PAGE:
How door-to-door business can empower rather than repress women
Thursday, September 6, 2012
A little-noticed outcome of the microfinance movement has been the proliferation of rural sales networks in developing countries, where poor women earn an income by selling products door-to-door. Usually billed as entrepreneurship, these systems are typically assembled by outside parties such as banks offering microloans or social entrepreneurs selling products deemed prosocial, such as solar lanterns.
Lately, however, large global corporations such as Coca-Cola have stepped into the arena, loudly assuming the task of empowering women, while at the same time quietly extending their own reach into untouched markets. (Yes, there are still places in the world where you can’t get a Coke.)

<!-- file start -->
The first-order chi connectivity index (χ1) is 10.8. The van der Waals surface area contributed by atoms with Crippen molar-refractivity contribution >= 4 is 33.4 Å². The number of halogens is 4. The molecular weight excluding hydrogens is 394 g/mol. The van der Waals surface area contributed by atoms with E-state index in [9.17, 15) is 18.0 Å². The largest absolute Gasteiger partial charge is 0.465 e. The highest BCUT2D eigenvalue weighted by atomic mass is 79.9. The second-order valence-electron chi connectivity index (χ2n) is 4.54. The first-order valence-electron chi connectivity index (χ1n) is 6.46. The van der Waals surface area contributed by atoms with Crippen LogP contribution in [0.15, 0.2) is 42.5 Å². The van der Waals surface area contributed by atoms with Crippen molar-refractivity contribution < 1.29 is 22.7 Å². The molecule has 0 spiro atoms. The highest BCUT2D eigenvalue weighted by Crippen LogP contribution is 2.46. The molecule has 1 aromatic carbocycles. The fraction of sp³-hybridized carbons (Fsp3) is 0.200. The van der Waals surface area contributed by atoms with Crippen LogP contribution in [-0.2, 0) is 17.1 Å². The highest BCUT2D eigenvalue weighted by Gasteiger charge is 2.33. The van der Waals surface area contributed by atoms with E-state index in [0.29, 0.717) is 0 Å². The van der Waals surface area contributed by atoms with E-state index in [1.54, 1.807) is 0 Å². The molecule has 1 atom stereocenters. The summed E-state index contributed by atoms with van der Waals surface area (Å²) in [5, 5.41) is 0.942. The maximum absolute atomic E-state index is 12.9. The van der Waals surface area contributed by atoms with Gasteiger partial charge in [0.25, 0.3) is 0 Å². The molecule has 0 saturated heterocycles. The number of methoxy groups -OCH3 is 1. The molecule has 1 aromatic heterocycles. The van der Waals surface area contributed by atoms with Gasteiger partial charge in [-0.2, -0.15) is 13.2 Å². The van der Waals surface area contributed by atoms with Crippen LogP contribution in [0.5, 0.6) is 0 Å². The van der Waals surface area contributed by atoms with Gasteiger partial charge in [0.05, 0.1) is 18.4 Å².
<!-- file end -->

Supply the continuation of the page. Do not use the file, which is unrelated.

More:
The involvement of multinationals in rural sales networks has elicited a familiar barrage of criticisms. Consider some from a recent Oxford debate: multinationals exploit poverty as a business opportunity, marketing wasteful goods to people who can’t afford them. Or, rural sales networks are a smokescreen providing companies with an army of cheap labour. Or, global business is like Pac Man, gobbling up local vendors across rural Asia and Africa through door-to-door sales. We could go on. But the basic argument is this: corporations are evil and their products corrupt the poor; NGOs and governments are the right actors to fight poverty.